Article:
Why Do I Need to Understand Math?
Mathematical ability and human social evolution.
Posted May 04, 2018
It’s a standard conversation between math students and teachers all around the world:
Student: “Why do I need to know this stuff anyway?”
Teacher: “Because it will show up on the SAT and you need it to get into college!” (lame!)
Student: “How in the world will this information ever be practical in my future?”
Teacher: “If you end up going into particle physics, you may use some formulas from Calculus III at some point in your work.” (still lame!)
Student: “How will this stuff every help me at all?”
Teacher: “It helps build general critical thinking abilities - I think I learned that in a continuing education class one time …” (yes, still lame!)
OK, so there is the setup. Why are we the mathematical ape? Look, the human mind is capable of all kinds of amazing feats. Across our history, we have solved the question of our own origins, figured out how to communicate with other humans across the globe in real time, and we have sent people to the moon. While we are not all geniuses, humans are pretty smart when you get down to it.
From an evolutionary perspective, it is always useful to dig deeper when trying to understand some basic aspect of what it means to be human.
Highly advanced intellectual abilities, such as the ability to do advanced mathematics, pose a particular challenge to evolutionists who study people because such abilities are clearly found across our entire species (in various degrees across individuals). Mathematical abilities are species-typical, in other words. And this fact, of course, begs the question of why?
Why Are Humans Good at Math?
Math is a basic part of educational systems across the globe. In the US, it is considered foundational, with students between Kindergarten and graduate school being required to demonstrate various mathematical proficiency. And students in the US are considered to be lagging behind students in many other countries!
So if you look at the educational systems of so many societies across the globe, you see that math is highly valued.
From an evolutionary perspective, features of an organism that become typical across a species often have clear adaptive value. That is, such features usually play a clear role in facilitating survival and/or reproduction. Well how does the ability to solve a one-way analysis of variance problem by hand help with survival or reproduction? How does a deep understanding of matrix algebra get you a date? How does the ability to determine the details of an advanced algebraic function help you live another day? What is adaptive about human mathematical abilities? Where did these abilities come from?!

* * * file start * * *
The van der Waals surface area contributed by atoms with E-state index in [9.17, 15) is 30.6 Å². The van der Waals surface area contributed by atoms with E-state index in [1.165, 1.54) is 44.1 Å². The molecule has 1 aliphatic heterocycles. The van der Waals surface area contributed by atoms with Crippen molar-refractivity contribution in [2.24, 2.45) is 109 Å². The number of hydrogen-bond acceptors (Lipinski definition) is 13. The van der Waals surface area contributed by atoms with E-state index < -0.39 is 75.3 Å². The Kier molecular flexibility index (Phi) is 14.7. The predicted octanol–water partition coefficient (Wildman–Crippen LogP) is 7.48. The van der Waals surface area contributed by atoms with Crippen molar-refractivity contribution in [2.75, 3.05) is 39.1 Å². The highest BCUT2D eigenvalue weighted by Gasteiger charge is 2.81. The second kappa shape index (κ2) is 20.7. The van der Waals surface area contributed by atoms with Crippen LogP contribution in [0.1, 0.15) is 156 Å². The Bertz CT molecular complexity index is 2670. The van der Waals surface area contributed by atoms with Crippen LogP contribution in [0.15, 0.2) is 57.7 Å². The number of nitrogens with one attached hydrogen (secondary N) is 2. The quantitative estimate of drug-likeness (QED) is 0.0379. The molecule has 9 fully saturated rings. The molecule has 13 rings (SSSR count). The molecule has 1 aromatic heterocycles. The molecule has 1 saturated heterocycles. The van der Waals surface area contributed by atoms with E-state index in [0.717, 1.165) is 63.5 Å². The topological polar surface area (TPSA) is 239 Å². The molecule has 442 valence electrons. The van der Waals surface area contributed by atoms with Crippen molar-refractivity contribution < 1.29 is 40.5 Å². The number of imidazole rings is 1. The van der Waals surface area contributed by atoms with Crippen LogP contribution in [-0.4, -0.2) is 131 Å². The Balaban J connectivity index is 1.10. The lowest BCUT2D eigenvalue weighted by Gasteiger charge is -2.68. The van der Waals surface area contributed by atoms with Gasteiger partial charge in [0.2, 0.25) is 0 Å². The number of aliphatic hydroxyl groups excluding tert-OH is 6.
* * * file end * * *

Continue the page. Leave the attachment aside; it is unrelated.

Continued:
Reciprocal Altruism and Human Mathematical Abilities
As is the case with many features of our evolved psychology, our efforts to understand the origins of our mathematical abilities are not perfect. We have to use a combination of evolutionary logic and solid research on the topic to make headway.
But here is a starting point. In 1985, Robert Trivers published the now-classic book Social Evolution. This book elaborates on many of his ideas related to the evolution of social behaviors across the animal kingdom. In this book, he explores the implications of his theory of reciprocal altruism (Trivers, 1971). This theory on the nature of altruism essentially argues that altruistic behavior between non-kin members can evolve in a species under certain conditions (such as in a species that has individuals who can recognize each other and in a species in which individuals live in stable social groups for long periods of time). Reciprocal altruism, in brief, is the tendency to help someone else with the implicit expectation of being helped in return in the future. This seemingly simple idea has proven very powerful in explaining a wide variety of instances of helping behavior across various classes of animals.
To the point at hand, consider this passage by Trivers (1985) which speaks to the possible evolutionary function of mathematics in humans:
Because human altruism may span long periods of time, and because thousands of exchanges may take place that involve many different goods and many different cost/benefit ratios, the problem of computing the relevant totals, detecting imbalances, and deciding whether they are due to chance or to small-scale teaching is a difficult one.